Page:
Canadian Plastics

Turning Trash Into Cash: Strategies for selling unwanted regrind

By Mark Stephen, associate editor   

Today's plastics processors agree that with resin prices soaring, throwing away regrind is like throwing away money. That's why more and more are returning valuable regrind quickly to their production...

Today’s plastics processors agree that with resin prices soaring, throwing away regrind is like throwing away money. That’s why more and more are returning valuable regrind quickly to their production system.

But some applications don’t allow for regrind, meaning scrap is simply thrown out. Some processors do granulate waste, but only to reduce garbage disposal costs.

But there is a third option many processors haven’t considered: Selling their regrind.



“It’s alarming how many processors are throwing away clean scrap or selling for a few pennies a pound, material that costs over a dollar a pound,” Christian Weiss, Wittmann product manager, Nucon Wittmann, in Markham, Ont., said.

But an effective strategy to maximize the value of regrind doesn’t have to be out of reach. The message to processors from resin brokers and auxiliary suppliers is: Invest a little thought and effort into a strategy for selling your regrind and you will be amply rewarded.

John Sattler, president of Chicago, Ill.-based regrind broker H. Sattler Plastics Co. Inc., said, since materials account for a high percentage of the cost of a molded part, there is definitely a demand for quality regrind and therefore money to be made by selling it. “If the average plastics processor is able to sell his scrap for even $1,000 a month, instead of trashing it, he can generate bottom line revenue equivalent to the profit on $20,000 in sales, assuming a profit margin of five per cent.”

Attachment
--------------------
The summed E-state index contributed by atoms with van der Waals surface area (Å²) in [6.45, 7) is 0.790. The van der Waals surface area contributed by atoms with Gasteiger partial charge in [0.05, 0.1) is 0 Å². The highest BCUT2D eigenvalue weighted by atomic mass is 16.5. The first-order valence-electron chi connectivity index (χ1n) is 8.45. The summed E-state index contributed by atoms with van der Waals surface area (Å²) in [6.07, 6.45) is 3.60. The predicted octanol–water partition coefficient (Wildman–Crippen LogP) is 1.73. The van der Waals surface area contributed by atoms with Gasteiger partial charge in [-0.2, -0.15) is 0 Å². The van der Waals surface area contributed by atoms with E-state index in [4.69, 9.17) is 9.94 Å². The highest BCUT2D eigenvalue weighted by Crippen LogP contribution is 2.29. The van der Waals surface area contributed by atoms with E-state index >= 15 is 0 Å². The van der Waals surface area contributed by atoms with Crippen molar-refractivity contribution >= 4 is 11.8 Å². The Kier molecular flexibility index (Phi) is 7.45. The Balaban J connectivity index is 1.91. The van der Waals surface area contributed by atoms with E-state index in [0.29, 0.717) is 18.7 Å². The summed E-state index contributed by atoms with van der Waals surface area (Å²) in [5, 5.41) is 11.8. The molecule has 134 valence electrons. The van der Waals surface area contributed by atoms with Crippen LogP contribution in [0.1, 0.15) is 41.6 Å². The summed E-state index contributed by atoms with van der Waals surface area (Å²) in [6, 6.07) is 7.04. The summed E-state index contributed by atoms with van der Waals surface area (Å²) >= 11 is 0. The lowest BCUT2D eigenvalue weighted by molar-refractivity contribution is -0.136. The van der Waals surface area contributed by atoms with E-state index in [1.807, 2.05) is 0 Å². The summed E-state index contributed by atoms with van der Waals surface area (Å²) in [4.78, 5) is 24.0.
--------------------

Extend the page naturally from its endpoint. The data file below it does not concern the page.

And since this profit is achieved without adding production capacity, hiring new employees and involves virtually no sales or administration costs, it’s basically money for nothing, Sattler explained.


Resin brokers and auxiliary suppliers say the first step towards producing saleable regrind involves an attitude change.

Processors have to take the selling of regrind seriously, Jack Bowne, vice-president of sales and marketing at Hosokawa Polymer Systems, Berlin, Conn., said.

“Most are lazy and don’t pay attention to it, and try to save space [by throwing it out],” he continued. “Maximizing the sale of regrind is not treated as an important part of the materials management of their plants.”

Weiss agreed and said processors must also understand that creating quality saleable regrind is different than simple size reduction and requires a coherent management strategy.


The next step, for processors granulating in-house, is developing the proper set-up, Weiss said.

Big-screened general-purpose granulators are fine for scrap reduction, but not necessarily for producing quality, uniform regrind from a specific part, he added.

Selecting the right granulator is crucial, according to Mike Werner, national sales manager for Pittsburgh, Pa.-based auxiliary supplier Conair. Werner stressed the importance of matching rotor and knife design, knife clearances, rotor speed and screen sizing to the type, grade and size of the parts being reground to ensure uniformity.

And the amount of scrap material to be processed also determines how many machines are needed, Weiss added.


Essentially, the goal is producing regrind that is not only uniform but also clean, Hosokawa’s Bowne said, since a higher quality is what commands a higher price.

The best way to prevent contamination is by avoiding it at the press by keeping the different types and grades of resin clean and separate.

During granulation, avoid contamination by using dedicated grinders for each type of resin, Weiss said, or thoroughly clean the granulator before changing materials.